Now this does not mean that there is no place for rational argument in assessing theological claims, or in thinking about this issues. If one starts assuming belief in God is true, one still need to reason *from* this and see if it can provide coherent answers to various, metaphysical, moral and existential questions. One still needs to ask whether various arguments against belief in God is sound. One still needs to show the implications of what one believes are not contrary to obvious facts. And one needs to be able to examine whether theism is able to cohere with and be consistent with other things we know. One requires arguments to do all these things and if a one cannot do these things reason may provide us grounds for rejecting theism.

But the claim that one cannot prove theism from the outset does not. The traditions I mention deny one needs to be able to do this, one does not rebut them by simply asserting their claims are false one needs to provide them with an argument, and the incoherent nonsense which is often provided is not a very good argument.

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2 responses so far ↓

  • You need to read Christopher Hitchens ‘God is not Great’ for a greater understanding.

  • Hi Anon

    Actually my ideas came about through reading Alvin Plantinga widely considered the leading Philosopher of Religion living today and who has well over a hundred published peer reviewed articles and several books in the field of the rationality of belief in God. I also am familar with all the major critques of his work by people like Quinn, Martin, Mackie, Swinburne etc again all people who are top of the field. I continue as much as I can to keep up with the literature on the question. I am also aware of the refinements of Plantinga’s views by people like Craig, and Clouser.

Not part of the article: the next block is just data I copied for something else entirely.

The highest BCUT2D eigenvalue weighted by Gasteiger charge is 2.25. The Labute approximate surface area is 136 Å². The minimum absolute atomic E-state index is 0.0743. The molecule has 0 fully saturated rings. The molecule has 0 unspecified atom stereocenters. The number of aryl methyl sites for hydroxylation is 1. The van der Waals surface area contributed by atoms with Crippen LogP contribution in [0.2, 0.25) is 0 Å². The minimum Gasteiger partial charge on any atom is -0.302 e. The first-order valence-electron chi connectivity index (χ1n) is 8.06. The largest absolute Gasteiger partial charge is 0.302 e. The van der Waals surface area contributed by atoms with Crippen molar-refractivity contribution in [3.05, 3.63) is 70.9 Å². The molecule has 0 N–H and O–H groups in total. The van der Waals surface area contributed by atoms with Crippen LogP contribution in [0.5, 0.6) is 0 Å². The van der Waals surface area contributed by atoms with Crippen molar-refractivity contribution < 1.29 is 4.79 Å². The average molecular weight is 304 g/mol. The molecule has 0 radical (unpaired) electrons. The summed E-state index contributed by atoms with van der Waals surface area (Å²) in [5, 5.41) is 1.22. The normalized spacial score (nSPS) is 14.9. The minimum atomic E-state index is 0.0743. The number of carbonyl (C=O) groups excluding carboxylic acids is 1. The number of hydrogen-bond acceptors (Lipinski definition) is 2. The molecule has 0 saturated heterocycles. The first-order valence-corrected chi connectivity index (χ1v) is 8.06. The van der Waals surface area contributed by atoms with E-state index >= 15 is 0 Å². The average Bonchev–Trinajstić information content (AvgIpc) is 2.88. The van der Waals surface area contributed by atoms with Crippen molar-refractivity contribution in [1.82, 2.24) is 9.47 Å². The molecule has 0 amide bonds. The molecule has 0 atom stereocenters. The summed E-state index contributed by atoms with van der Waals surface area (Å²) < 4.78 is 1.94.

I strongly suspect that Hitchens will have very little to add to the discussion if he is even familar with the issues. But if you think Hitchens has a knock down argument against Plantinga’s position. Your are welcome to post the relevant argument.

    Until then however, please do not suggest that I do not understand these issues and need to read a bit more on them because one popular writer with no credentials or publications in the field says so.

    Regards,

    Matt